Shortcomings aside, what the Marxist definitions get fundamentally right is that fascist movements are based on de-classed and/or downwardly mobile social strata. The class basis of a specific fascist organization is historically conditioned and depends on concrete political and economic circumstances. For example, the Great Depression swelled the ranks of the Nazis with millions of unemployed, ruined small businessmen, white-collar functionaries, and even housewives whereas Hitler’s 1923 Beer Hall Putsch was staged mainly by ex-soldiers demobilized after World War One. Rejecting comparisons of IS with fascism because conditions in present-day Iraq and Syria are “significantly different” from conditions in early 20th century Europe means a failure to grasp that fascist political trends exist — to one degree or another, in one form or another — in a great variety of social contexts such as 1980s Britain, post-communist Russia, or post-2009 Greece.

Accepting the obvious truth that fascism can and does arise in a range of social conditions gets us no closer to understanding either fascism’s essential characteristics or how IS measures up to them; for that, we must examine fascism’s aims and methods.

Fascism appears revolutionary because it upends old state forms and subordinates previously dominant classes. As a ‘revolution’ of the far right, fascism is fanatically opposed to both the socialist revolution and the democratic revolution. This makes fascism the enemy of not just socialists but of all democrats left, right, and center. Once in power, fascists do not limit themselves to eliminating bourgeois democracy, the political left, and the labor movement — the political right, business and professional organizations, independent media, and dissident trends within fascism are wiped out as well.

In early 20th century Europe, the chief obstacle to fascist takeovers was the labor movement with its millions of workers organized in trade unions and mobilized by socialist, communist, and labor parties. Painstakingly constructed over decades of struggle, these institutions and traditions became bourgeois democracy’s bulwarks when armies and parliaments acquiesced to fascist power-grabs like pathetic paper tigers. After Hitler came to power without a shot being fired in the German labor movement’s defense, the Austrian labor movement resisted fascism by force, the French labor movement aborted fascism’s rise by forming a Popular Front, and the labor-led Popular Front government in Spain waged war to save the democratic republic from Franco.

As the far right’s rejoinder to Bolshevism, fascists exploit political freedom in order to destroy it by skillfully combining the use of both legal (peaceful) and illegal (violent) methods. Behind the fascist politician in a suit wielding words stands the street thug wielding weapons. Violence or the threat of violence is crucial to fascism’s pseudo-revolutionary appeal. Despite their anti-establishment rhetoric, scapegoated minorities are the prime targets of fascist violence. They are the first to suffer when fascism is not ruthlessly stamped out during its embryonic stages of development.

To sum up: fascism is a movement based on de-classed and/or downwardly mobile social strata that upends old state forms and subordinates previously dominant classes. Although fascism appears to be revolutionary, it is in fact counter-revolutionary, hostile to both the socialist revolution and the democratic revolution. As shameless opportunists, fascists employ a combination of legal (peaceful) and illegal (violent) means to advance their cause and eliminate their enemies.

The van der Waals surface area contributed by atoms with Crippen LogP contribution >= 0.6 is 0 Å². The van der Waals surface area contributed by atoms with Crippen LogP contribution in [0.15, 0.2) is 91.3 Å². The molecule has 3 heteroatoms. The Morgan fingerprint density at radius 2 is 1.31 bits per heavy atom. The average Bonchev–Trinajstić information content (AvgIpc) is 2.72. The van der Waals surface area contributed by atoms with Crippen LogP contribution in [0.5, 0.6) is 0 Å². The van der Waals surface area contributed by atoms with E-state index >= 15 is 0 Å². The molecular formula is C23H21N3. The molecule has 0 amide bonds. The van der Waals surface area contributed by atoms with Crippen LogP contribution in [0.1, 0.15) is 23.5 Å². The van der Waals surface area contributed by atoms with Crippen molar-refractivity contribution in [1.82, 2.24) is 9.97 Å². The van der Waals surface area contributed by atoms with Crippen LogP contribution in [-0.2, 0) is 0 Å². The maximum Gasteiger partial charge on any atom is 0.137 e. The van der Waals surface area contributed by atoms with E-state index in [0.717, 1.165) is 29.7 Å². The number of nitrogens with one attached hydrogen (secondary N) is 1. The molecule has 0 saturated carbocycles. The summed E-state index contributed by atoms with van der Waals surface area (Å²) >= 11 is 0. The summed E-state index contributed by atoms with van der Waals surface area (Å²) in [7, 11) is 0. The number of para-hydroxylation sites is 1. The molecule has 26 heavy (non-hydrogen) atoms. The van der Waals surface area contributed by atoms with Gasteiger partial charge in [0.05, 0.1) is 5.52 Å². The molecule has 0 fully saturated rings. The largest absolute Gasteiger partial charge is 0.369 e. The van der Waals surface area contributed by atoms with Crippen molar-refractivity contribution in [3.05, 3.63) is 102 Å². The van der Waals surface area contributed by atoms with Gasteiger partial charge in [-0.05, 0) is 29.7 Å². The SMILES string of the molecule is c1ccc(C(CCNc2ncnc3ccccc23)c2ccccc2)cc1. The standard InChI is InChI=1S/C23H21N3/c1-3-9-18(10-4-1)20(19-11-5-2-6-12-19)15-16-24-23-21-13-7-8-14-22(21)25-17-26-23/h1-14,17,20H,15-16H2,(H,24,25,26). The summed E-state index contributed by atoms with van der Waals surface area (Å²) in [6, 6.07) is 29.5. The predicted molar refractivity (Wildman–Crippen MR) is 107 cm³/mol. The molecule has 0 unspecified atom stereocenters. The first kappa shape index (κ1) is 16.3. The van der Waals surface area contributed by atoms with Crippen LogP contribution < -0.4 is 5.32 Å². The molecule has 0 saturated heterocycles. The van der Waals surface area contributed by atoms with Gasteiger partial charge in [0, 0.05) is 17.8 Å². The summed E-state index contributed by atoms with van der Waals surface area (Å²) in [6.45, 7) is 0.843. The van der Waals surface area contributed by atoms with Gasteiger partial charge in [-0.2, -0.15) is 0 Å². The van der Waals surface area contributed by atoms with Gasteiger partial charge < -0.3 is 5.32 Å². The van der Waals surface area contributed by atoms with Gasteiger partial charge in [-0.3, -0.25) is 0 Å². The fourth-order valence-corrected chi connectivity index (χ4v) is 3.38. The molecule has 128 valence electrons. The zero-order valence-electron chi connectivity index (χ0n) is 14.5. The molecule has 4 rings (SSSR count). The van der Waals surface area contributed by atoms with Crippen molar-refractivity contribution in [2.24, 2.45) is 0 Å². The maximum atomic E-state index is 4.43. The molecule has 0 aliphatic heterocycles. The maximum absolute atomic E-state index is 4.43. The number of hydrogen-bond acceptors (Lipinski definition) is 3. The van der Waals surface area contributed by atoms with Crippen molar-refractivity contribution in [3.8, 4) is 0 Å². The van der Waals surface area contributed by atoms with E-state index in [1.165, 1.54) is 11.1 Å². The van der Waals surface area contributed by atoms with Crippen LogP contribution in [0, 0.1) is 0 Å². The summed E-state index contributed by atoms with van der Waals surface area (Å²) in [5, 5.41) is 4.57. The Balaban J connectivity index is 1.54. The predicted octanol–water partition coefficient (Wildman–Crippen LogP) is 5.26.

Islamic State and Fascism Compared

IS matches each of the aforementioned characteristics of fascism.

1. Based on de-classed and downwardly mobile elements. Like Hitler’s Beer Hall putschists and Mussolini’s Blackshirts, IS’s leadership and cadre are demobilized officers from the military and intelligence services. Occupied Iraq’s American dictator, Paul Bremer, created social conditions favorable to IS by obliterating the only institutions capable of providing what Frederick Engels called the state’s “public functions” — the army, police, judiciary, and health care, finance, and education ministries. With the stroke of a pen, Bremer not only fired hundreds of thousands of men with vast administrative and military experience but banned them from future government service, depriving them of secure incomes and definite places Iraq’s social order. To these men, IS promised to restore both in its 2006 declaration of statehood:

“… we call upon officers of the former Iraqi Army and that is from the rank of lieutenant to major to join the army of the Islamic State on condition that the applicant must know, at a minimum, three sections of the Holy Koran by rote and must pass an ideological examination by a clerical commission, that exists in every region, to make sure that he is not beholden to the idolatry of the Ba’ath and its tyrant [Sadda]. And we will, Allah willing, provide him with transportation, housing and the appropriate salary that guarantees an honorable life for him as is provided to the mujaheddin who fight under the banner of the Islamic State of Iraq…”

The average Syrian or Iraqi young man fighting for IS today comes from a rural impoverished area, has little formal education, and faces incredibly bleak prospects for earning a living as war unravels the Syrian and Iraqi economies. As one surrendered fighter from Iraq’s Hawija district put it, “When you are a young man and you don’t own 250 dinars and someone comes and offers you 20,000, 15,000 or 30,000, you will do anything.” (30,000 Iraqi dinars is roughly $26.) Syria’s unemployment rate is 60% and 83% of Syrians live in poverty; for Iraq, these figures are 40% and 31%, respectively. IS is a steady paycheck and for some, an opportunity for advancement up the class ladder. An unskilled laborer-turned-fighter can some day become an emir with power, prestige, a big house, a car, wives, children, and sex slaves. Economic disruption deliberately caused by the U.S.-led coalition’s bombing campaign has driven already-destitute Syrian families to send their sons to join the group as a means of supplementing their falling incomes.